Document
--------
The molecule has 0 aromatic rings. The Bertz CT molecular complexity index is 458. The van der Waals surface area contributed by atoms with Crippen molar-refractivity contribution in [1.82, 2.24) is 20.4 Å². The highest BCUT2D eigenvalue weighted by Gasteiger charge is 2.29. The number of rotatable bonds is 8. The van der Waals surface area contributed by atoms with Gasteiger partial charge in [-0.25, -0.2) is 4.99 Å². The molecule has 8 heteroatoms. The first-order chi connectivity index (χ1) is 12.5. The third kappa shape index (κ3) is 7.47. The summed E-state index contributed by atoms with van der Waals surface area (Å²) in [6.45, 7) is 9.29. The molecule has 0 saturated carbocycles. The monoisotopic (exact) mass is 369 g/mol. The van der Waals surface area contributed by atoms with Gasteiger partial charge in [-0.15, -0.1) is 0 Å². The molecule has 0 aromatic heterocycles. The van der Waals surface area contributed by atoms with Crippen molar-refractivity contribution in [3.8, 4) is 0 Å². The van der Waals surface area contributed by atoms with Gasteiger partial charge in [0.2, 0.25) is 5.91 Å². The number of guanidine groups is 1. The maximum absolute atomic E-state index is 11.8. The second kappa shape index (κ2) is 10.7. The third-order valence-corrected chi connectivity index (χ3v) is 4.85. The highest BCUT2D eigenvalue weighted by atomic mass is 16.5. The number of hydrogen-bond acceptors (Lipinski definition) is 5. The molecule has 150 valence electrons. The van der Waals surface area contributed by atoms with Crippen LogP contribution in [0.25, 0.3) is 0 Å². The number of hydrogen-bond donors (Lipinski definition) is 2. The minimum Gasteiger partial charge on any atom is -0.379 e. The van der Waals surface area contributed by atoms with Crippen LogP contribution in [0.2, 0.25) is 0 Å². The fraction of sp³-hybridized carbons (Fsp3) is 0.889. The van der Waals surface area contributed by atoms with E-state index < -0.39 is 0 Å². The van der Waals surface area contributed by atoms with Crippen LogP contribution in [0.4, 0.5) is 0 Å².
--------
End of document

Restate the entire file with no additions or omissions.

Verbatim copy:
The molecule has 0 aromatic rings. The Bertz CT molecular complexity index is 458. The van der Waals surface area contributed by atoms with Crippen molar-refractivity contribution in [1.82, 2.24) is 20.4 Å². The highest BCUT2D eigenvalue weighted by Gasteiger charge is 2.29. The number of rotatable bonds is 8. The van der Waals surface area contributed by atoms with Gasteiger partial charge in [-0.25, -0.2) is 4.99 Å². The molecule has 8 heteroatoms. The first-order chi connectivity index (χ1) is 12.5. The third kappa shape index (κ3) is 7.47. The summed E-state index contributed by atoms with van der Waals surface area (Å²) in [6.45, 7) is 9.29. The molecule has 0 saturated carbocycles. The monoisotopic (exact) mass is 369 g/mol. The van der Waals surface area contributed by atoms with Gasteiger partial charge in [-0.15, -0.1) is 0 Å². The molecule has 0 aromatic heterocycles. The van der Waals surface area contributed by atoms with Crippen molar-refractivity contribution in [3.8, 4) is 0 Å². The van der Waals surface area contributed by atoms with Gasteiger partial charge in [0.2, 0.25) is 5.91 Å². The number of guanidine groups is 1. The maximum absolute atomic E-state index is 11.8. The second kappa shape index (κ2) is 10.7. The third-order valence-corrected chi connectivity index (χ3v) is 4.85. The highest BCUT2D eigenvalue weighted by atomic mass is 16.5. The number of hydrogen-bond acceptors (Lipinski definition) is 5. The molecule has 150 valence electrons. The van der Waals surface area contributed by atoms with Crippen LogP contribution in [0.25, 0.3) is 0 Å². The number of hydrogen-bond donors (Lipinski definition) is 2. The minimum Gasteiger partial charge on any atom is -0.379 e. The van der Waals surface area contributed by atoms with Crippen LogP contribution in [0.2, 0.25) is 0 Å². The fraction of sp³-hybridized carbons (Fsp3) is 0.889. The van der Waals surface area contributed by atoms with E-state index < -0.39 is 0 Å². The van der Waals surface area contributed by atoms with Crippen LogP contribution in [0.4, 0.5) is 0 Å².